With 'Blue Saloon', we are subjected (or treated, as the case may be) to a much darker, more startling sound. Mike Oldfield created Tubular Bells as a kind of fantasy world into which he could escape. As such it is entirely possible that the music will reflect his psyche, laced as it is with depression, panic attacks and feelings of loneliness. This is a piece void of the angelic guitars or female choirs of previous movements. This is edgy, complete with a pounding heartbeat bass line and a keyboard sequence which will send chills down your spine. Sure, the guitars are here, but they're muted and suppressed by the dark, cold background of the piece.

Thankfully, before long the cold steel walls are stripped away with the bright piano and jaunty guitars of 'Sunjammer'. This really is a record to enjoy in stereo; only then can you get the pleasure of the guitars dancing off each other with the keyboard murmuring in the background. This is an unlikely candidate for an air guitar competition, but there are enough hooks here to make any mute roll around and improvise at will.

Having showered the record thus far with all this praise and adoration, we hit a pebble in the sand with 'Red Dawn'. In contrast to the precise, meticulous nature of the last five moments, this is rather aimless and subdued. The female vocals on this occassion are just plain off-putting, and the guitar part at the end sounds like it is being played by a three-year-old with only one finger.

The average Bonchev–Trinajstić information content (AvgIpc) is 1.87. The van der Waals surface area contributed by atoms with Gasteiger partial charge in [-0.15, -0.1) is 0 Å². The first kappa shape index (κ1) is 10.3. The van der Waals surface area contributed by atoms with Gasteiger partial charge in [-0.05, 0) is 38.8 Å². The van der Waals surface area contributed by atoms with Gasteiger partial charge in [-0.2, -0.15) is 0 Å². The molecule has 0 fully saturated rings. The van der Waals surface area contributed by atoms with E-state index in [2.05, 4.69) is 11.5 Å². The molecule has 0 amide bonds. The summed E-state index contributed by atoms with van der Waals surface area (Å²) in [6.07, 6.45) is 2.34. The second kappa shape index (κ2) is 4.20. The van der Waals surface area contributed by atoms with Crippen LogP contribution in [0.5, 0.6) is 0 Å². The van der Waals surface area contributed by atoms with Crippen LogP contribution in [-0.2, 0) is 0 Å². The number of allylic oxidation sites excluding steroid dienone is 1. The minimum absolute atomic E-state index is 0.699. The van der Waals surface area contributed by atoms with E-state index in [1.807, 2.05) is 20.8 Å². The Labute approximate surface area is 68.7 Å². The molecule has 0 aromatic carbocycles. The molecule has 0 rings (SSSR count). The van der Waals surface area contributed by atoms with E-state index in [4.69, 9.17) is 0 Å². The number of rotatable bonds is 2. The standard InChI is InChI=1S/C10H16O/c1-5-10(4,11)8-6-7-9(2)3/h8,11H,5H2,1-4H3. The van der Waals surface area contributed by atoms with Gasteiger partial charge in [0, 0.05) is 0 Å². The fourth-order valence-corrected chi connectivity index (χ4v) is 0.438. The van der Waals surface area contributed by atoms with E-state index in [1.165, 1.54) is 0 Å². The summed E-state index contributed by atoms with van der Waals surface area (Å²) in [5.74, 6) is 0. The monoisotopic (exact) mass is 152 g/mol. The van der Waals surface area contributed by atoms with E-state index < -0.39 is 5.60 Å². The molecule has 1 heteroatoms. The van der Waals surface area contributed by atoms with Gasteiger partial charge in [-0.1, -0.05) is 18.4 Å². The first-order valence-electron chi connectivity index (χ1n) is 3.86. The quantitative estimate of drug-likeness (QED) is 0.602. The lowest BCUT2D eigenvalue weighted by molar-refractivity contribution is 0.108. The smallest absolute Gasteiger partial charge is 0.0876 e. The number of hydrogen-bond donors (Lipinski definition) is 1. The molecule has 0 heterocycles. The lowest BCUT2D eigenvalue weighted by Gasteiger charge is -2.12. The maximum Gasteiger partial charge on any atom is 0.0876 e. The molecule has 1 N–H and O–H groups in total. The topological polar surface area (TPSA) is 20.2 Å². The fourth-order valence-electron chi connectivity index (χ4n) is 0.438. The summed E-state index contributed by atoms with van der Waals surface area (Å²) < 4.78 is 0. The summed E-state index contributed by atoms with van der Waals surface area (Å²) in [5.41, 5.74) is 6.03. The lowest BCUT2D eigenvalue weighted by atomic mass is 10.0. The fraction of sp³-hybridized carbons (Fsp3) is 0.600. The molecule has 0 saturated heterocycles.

But all is not lost, for now we come to 'The Bell'. This piece closes the first half of the record, and consists of different instruments being brought in one by one, playing the same little phrase in their idiosyncratic tones. This time around, the narrator is the guttural ctor Alan Rickman as opposed to Vivian Stanshall, founder member of The Bonzo Dog Doo-Dah Band (incidentally, this could be described as a more serious version of 'The Intro And The Outro' from Gorilla (1967)). Some of the instruments are a little obscure (what is 'The Venetian Effect'?) and the vocal chords sound fake, but despite these this is a piece of unmistakeable grandeur, which, considering its inate simplicity, is both ironic and a compliment to Oldfield's skill as a composer.

'Weightless' is another let-down, a repetitive and rather formulaic composition which relies too much on electronic noise to qualify as a good movement. It's certainly not the best way to kick off the second half of the record. The panpipes on this are good, but overall it's way too mellow to drag you kicking and screaming back into the album in the way that 'Sentinel' got your attention. 'The Great Plain' is a lot better. With its folk guitars, country-ish banjos and shrill, siren-like pipes, it's a more focussed and in-depth piece. It has some wonderful sequences which flash out of the mix - for instance, the 8-bar repeating phrase from 3:11 to 3:27 has a certain magic about it which makes it a delightful listen.